In the September publication of the Wasde report, the US Department of Agriculture (USDA) adjusts global wheat production downwards to 787 million tons.
Mainly due to lower yields in Australia, Argentina, Europe and Canada. Increased Ukrainian wheat production somewhat offsets the decline. Wheat stocks suitable for export are less abundant, which means that the stocks of importing countries are also shrinking. Wheat suitable for animal feed has been increased in the world balance for Europe and China. This is due to wet weather during the harvest period, which has resulted in more wheat of lower quality coming off the land than expected.
The global ending stock for 2023-24 has been revised downwards significantly to 259 million tons (-7 million tons). The stock has not been this low since 2015-’16. Milling wheat prices on the Paris futures market moved higher on Wednesday, September 13. But the supply of Russian wheat is slowing price increases on the grain market. The USDA keeps the Russian wheat harvest at 85 million tons, Russian analysts expect at least 90 million tons of wheat. Physical grain prices were therefore under pressure this week. Feed wheat was recorded lower earlier this week.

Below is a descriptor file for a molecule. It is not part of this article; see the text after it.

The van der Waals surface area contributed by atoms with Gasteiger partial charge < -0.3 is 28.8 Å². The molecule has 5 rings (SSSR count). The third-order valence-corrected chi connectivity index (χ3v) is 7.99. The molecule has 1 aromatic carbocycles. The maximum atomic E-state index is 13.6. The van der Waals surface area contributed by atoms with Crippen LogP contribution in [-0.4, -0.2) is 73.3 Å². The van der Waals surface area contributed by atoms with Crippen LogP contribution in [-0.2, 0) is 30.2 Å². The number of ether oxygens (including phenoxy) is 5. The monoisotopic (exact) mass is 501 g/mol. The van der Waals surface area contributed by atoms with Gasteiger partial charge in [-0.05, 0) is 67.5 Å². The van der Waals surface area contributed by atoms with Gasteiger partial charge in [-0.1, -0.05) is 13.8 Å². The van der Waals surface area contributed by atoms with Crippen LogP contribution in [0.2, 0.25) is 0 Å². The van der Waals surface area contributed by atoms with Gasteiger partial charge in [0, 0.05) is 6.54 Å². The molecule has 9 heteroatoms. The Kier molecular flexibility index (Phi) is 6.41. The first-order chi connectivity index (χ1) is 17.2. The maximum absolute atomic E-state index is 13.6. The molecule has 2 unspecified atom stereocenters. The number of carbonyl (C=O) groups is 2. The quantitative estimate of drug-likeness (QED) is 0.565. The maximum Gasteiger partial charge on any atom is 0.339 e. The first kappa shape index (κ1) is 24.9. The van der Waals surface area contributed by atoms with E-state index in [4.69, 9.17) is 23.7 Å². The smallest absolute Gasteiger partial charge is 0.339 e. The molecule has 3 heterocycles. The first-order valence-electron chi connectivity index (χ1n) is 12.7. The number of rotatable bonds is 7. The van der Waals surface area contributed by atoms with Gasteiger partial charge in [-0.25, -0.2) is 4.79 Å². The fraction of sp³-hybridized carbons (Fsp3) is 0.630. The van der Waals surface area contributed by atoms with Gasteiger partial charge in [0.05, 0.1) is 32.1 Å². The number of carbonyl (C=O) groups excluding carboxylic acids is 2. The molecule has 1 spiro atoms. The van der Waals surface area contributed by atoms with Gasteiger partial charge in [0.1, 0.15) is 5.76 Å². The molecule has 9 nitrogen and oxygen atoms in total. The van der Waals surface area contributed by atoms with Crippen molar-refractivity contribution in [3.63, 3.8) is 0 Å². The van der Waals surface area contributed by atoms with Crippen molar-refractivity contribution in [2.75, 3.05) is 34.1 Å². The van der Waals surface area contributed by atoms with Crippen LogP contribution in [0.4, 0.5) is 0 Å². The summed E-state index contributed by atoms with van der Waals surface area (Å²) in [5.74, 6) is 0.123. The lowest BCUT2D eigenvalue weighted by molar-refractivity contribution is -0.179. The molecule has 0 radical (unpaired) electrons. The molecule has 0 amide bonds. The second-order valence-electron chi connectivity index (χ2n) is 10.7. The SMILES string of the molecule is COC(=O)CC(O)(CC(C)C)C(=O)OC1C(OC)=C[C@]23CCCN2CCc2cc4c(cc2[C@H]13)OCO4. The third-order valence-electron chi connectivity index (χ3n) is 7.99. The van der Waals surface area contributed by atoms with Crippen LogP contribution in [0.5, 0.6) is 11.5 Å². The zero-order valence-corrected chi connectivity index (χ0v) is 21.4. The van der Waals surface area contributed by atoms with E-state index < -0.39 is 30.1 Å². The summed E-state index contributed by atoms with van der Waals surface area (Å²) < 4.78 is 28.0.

The USDA mentions another important change in the global grain trade: less barley is available. This is partly because Canada will export less barley in 2023-24.
The USDA further increases corn stocks to 314 million tons worldwide for the 2023-24 season. That is 14.5 million tons more than was harvested a year earlier. US corn production was expected to decline in this latest Wasde report, but because the acreage has increased, production has been adjusted slightly upwards. The quotations for corn therefore remain under pressure.